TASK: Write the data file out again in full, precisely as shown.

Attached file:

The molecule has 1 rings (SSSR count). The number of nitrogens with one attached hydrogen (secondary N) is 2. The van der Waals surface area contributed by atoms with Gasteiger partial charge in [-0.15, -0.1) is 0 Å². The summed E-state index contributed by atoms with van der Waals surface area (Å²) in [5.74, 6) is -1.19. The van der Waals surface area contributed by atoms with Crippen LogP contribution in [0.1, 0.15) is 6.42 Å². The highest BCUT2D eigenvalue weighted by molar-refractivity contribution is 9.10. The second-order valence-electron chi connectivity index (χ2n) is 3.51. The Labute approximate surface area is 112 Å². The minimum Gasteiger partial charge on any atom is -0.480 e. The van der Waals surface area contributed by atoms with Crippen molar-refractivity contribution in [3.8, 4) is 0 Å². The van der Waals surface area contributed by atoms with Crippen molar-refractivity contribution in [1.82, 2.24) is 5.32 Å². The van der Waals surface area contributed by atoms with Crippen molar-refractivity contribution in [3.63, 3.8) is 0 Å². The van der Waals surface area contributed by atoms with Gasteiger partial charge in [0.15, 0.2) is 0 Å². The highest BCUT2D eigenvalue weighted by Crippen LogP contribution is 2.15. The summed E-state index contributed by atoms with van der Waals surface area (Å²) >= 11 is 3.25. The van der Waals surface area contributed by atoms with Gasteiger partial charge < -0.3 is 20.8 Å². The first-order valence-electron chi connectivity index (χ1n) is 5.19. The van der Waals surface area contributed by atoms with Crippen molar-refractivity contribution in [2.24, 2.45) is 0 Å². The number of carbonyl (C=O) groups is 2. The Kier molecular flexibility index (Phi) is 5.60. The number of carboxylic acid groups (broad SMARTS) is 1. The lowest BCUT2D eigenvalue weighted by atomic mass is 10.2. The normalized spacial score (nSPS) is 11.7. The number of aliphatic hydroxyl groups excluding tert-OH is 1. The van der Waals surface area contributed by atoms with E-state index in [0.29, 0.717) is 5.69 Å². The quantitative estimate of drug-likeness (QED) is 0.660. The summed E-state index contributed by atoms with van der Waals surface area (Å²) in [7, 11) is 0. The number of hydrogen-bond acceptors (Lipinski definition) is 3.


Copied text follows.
The molecule has 1 rings (SSSR count). The number of nitrogens with one attached hydrogen (secondary N) is 2. The van der Waals surface area contributed by atoms with Gasteiger partial charge in [-0.15, -0.1) is 0 Å². The summed E-state index contributed by atoms with van der Waals surface area (Å²) in [5.74, 6) is -1.19. The van der Waals surface area contributed by atoms with Crippen LogP contribution in [0.1, 0.15) is 6.42 Å². The highest BCUT2D eigenvalue weighted by molar-refractivity contribution is 9.10. The second-order valence-electron chi connectivity index (χ2n) is 3.51. The Labute approximate surface area is 112 Å². The minimum Gasteiger partial charge on any atom is -0.480 e. The van der Waals surface area contributed by atoms with Crippen molar-refractivity contribution in [3.8, 4) is 0 Å². The van der Waals surface area contributed by atoms with Crippen molar-refractivity contribution in [1.82, 2.24) is 5.32 Å². The van der Waals surface area contributed by atoms with Crippen molar-refractivity contribution in [3.63, 3.8) is 0 Å². The van der Waals surface area contributed by atoms with Gasteiger partial charge in [0.15, 0.2) is 0 Å². The highest BCUT2D eigenvalue weighted by Crippen LogP contribution is 2.15. The summed E-state index contributed by atoms with van der Waals surface area (Å²) >= 11 is 3.25. The van der Waals surface area contributed by atoms with Gasteiger partial charge < -0.3 is 20.8 Å². The first-order valence-electron chi connectivity index (χ1n) is 5.19. The van der Waals surface area contributed by atoms with Crippen molar-refractivity contribution in [2.24, 2.45) is 0 Å². The number of carbonyl (C=O) groups is 2. The Kier molecular flexibility index (Phi) is 5.60. The number of carboxylic acid groups (broad SMARTS) is 1. The lowest BCUT2D eigenvalue weighted by atomic mass is 10.2. The normalized spacial score (nSPS) is 11.7. The number of aliphatic hydroxyl groups excluding tert-OH is 1. The van der Waals surface area contributed by atoms with E-state index in [0.29, 0.717) is 5.69 Å². The quantitative estimate of drug-likeness (QED) is 0.660. The summed E-state index contributed by atoms with van der Waals surface area (Å²) in [7, 11) is 0. The number of hydrogen-bond acceptors (Lipinski definition) is 3.